Bleeding time

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Bleeding time

Bleeding time is a medical test done on someone to assess their platelets function. It involves making a patient bleed then timing how long it takes for them to stop bleeding.

The term template bleeding time is used when the test is performed to standardized parameters.


The bleeding time test is a method indicated when other more reliable and less invasive tests for determining coagulation are not available.[1] However, it remains the most reliable way of assessing clinical bleeding in patients with uremia.[2] Historically it was indicated whenever the physician needed information about platelet activation.[3]


It involves cutting the underside of the subject's forearm, in an area where there is no hair or visible veins. The cut is of a standardized width and depth, and is done quickly by an automatic device.

A blood pressure cuff is used above the wound, to maintain venous pressure at a specified value. The time it takes for the bleeding to stop (i.e. the time it takes for a platelet plug to form) is measured. Cessation of bleeding can be determined by blotting away the blood every several seconds until the site looks "glassy".

IVY method[edit]

The IVY method is the traditional format for this test. While both the IVY and the Duke method require the use of a sphygmomanometer, or blood pressure cuff, the IVY method is more invasive than the Duke method, utilizing an incision on the ventral side of the forearm, whereas the Duke method involves puncture with a lancet or special needle. In the IVY method, the blood pressure cuff is placed on the upper arm and inflated to 40 mmHg. A lancet or scalpel blade is used to make a shallow incision that is 1 millimeter deep on the underside of the forearm.

A standard-sized incision is made around 10 mm long and 1 mm deep. The time from when the incision is made until all bleeding has stopped is measured and is called the bleeding time. Every 30 seconds, filter paper or a paper towel is used to draw off the blood.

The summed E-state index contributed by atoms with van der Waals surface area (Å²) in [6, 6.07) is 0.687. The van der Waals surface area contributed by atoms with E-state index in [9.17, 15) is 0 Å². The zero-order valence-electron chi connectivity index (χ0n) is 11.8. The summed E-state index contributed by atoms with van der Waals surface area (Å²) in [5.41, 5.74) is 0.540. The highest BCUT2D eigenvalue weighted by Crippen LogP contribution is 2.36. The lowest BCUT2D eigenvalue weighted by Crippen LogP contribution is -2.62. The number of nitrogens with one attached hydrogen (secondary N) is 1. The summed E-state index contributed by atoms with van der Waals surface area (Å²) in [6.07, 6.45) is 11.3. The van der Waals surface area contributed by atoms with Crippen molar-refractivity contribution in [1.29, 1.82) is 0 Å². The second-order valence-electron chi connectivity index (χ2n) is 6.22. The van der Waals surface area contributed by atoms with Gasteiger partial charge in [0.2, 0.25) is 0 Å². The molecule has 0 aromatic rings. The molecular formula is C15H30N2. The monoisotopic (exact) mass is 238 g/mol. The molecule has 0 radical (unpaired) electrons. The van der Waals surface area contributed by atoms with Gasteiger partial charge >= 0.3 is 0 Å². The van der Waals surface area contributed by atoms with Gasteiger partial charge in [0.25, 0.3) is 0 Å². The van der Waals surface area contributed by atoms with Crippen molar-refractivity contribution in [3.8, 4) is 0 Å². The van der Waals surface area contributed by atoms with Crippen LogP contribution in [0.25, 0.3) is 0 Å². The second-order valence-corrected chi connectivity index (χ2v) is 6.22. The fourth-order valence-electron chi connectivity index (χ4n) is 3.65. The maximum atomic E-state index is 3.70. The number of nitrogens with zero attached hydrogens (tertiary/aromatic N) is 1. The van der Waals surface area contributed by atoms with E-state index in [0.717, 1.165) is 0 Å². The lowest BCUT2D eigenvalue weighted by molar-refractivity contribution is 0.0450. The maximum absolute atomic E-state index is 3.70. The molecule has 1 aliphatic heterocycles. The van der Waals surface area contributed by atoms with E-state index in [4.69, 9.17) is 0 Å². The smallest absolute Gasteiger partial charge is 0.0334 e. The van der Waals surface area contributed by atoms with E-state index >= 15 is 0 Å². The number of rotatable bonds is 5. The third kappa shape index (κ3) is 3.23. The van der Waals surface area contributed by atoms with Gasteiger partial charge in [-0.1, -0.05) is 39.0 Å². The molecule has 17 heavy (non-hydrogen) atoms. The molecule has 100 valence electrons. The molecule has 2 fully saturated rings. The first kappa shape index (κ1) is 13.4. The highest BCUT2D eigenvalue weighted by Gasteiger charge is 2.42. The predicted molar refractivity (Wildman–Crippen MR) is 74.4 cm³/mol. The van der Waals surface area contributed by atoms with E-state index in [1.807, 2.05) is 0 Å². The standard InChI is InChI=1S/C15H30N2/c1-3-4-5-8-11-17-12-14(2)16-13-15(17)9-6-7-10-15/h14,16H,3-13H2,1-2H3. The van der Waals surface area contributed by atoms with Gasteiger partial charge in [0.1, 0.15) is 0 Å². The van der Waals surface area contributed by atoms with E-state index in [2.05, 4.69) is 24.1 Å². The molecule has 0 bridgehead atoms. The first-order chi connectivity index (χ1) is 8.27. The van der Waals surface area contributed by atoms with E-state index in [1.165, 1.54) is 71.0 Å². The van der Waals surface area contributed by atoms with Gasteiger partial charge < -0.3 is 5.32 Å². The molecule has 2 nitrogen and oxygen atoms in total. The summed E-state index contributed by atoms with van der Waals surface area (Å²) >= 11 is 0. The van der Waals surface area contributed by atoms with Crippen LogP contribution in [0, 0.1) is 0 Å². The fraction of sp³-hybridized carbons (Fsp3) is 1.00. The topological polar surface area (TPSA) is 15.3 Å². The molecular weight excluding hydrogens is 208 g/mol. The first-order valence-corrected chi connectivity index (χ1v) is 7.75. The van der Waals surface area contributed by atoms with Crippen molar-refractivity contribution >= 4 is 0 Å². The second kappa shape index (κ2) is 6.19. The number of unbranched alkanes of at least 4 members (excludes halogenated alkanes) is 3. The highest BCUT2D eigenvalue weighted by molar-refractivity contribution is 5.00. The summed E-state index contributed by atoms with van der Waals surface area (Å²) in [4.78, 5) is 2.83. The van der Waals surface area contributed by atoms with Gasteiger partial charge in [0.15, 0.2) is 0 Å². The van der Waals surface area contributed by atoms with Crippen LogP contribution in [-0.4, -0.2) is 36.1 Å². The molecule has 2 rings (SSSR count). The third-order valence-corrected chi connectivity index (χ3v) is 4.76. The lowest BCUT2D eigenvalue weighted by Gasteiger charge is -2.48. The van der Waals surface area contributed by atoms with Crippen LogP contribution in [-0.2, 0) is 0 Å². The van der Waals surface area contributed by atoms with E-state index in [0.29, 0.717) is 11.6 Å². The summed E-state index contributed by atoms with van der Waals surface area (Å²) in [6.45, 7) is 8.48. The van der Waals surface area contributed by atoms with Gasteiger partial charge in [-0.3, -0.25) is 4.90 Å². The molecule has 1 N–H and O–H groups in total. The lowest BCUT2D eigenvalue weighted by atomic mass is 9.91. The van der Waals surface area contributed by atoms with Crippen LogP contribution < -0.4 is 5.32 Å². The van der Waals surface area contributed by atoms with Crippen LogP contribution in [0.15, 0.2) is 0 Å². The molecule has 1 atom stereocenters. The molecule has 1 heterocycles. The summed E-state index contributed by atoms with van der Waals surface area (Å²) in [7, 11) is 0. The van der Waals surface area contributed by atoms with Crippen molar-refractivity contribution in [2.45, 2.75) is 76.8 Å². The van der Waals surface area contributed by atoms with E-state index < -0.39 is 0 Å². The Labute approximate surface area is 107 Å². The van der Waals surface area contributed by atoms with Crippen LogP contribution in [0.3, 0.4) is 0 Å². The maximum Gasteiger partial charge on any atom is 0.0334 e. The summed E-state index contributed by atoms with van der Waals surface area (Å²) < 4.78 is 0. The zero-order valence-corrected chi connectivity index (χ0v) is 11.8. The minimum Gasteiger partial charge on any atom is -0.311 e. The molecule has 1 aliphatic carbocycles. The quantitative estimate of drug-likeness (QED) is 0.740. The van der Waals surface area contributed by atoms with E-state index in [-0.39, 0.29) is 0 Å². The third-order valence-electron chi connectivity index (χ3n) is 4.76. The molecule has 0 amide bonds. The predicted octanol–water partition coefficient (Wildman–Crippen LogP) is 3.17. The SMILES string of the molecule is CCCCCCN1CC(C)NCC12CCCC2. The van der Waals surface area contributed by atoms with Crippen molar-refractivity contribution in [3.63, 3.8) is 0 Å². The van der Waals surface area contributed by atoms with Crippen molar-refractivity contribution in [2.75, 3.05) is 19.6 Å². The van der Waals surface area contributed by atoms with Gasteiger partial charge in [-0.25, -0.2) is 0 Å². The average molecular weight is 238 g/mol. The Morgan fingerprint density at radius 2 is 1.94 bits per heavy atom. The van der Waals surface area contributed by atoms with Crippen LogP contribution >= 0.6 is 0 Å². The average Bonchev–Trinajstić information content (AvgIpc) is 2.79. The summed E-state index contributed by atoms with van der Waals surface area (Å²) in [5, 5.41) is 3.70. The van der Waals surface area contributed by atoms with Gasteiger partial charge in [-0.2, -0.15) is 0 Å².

The test is finished when bleeding has stopped.[4]

A prolonged bleeding time may be a result from decreased number of thrombocytes or impaired blood vessels. However, the depth of the puncture or incision may be the source of error.

Normal values fall between 3 – 10 minutes depending on the method used.

A disadvantage of Ivy's method is closure of puncture wound before stoppage of bleeding.[5]

Duke method[edit]

With the Duke method, the patient is pricked with a special needle or lancet, preferably on the earlobe[6] or fingertip, after having been swabbed with alcohol. The prick is about 3–4 mm deep. The patient then wipes the blood every 30 seconds with a filter paper. The test ceases when bleeding ceases. The usual time is about 2–5 minutes.

This method is not recommended and cannot be standardized because it can cause a large local hematoma.[5]


Bleeding time is affected by platelet function, certain vascular disorders and von Willebrand Disease—not by other coagulation factors such as haemophilia. Diseases that cause prolonged bleeding time include thrombocytopenia, disseminated intravascular coagulation (DIC), Bernard-Soulier disease, and Glanzmann's thrombasthenia.

Aspirin and other cyclooxygenase inhibitors can significantly prolong bleeding time. While warfarin and heparin have their major effects on coagulation factors, an increased bleeding time is sometimes seen with use of these medications as well.

People with von Willebrand disease usually experience increased bleeding time, as von Willebrand factor is a platelet adhesion protein, but this is not considered an effective diagnostic test for this condition.

It is also prolonged in hypofibrinogenemia.[7]

In popular culture[edit]

In the British comedy film Doctor in the House (1954), Sir Lancelot Spratt, the intimidating chief of surgery played by James Robertson Justice is asking instructional questions of his medical students. He asks a young student, who has been distracted by a pretty nurse, what "the bleeding time" is. The student looks at his watch and answers "Ten past ten, sir."


  1. ^ American Society for Clinical Pathology, "Five Things Doctors and Patients Should Question", Choosing Wisely: an initiative of the ABIM Foundation, American Society for Clinical Pathology, retrieved August 1, 2013, which cites
  2. ^ "Uremic Bleeding". 2011-09-05.
  3. ^ Peterson, P.; Hayes, T. E.; Arkin, C. F.; Bovill, E. G.; Fairweather, R. B.; Rock Jr, W. A.; Triplett, D. A.; Brandt, J. T. (1998). "The preoperative bleeding time test lacks clinical benefit: College of American Pathologists' and American Society of Clinical Pathologists' position article". Archives of Surgery. 133 (2): 134–139. doi:10.1001/archsurg.133.2.134. PMID 9484723.
  4. ^ "Blood Chemistries". Archived from the original on August 14, 2007. Retrieved 2009-01-02.
  5. ^ a b Dg, Dayyal (2016). "BLEEDING TIME (BT) AND CLOTTING TIME (CT)". BioScience. ISSN 2521-5760.
  6. ^ Schafer, Andrew I.; Loscalzo, Joseph (2003). Thrombosis and hemorrhage. Hagerstwon, MD: Lippincott Williams & Wilkins. p. 397. ISBN 978-0-7817-3066-2.
  7. ^ "Bleeding Time". Archived from the original on September 14, 2006. Retrieved 2009-01-02.

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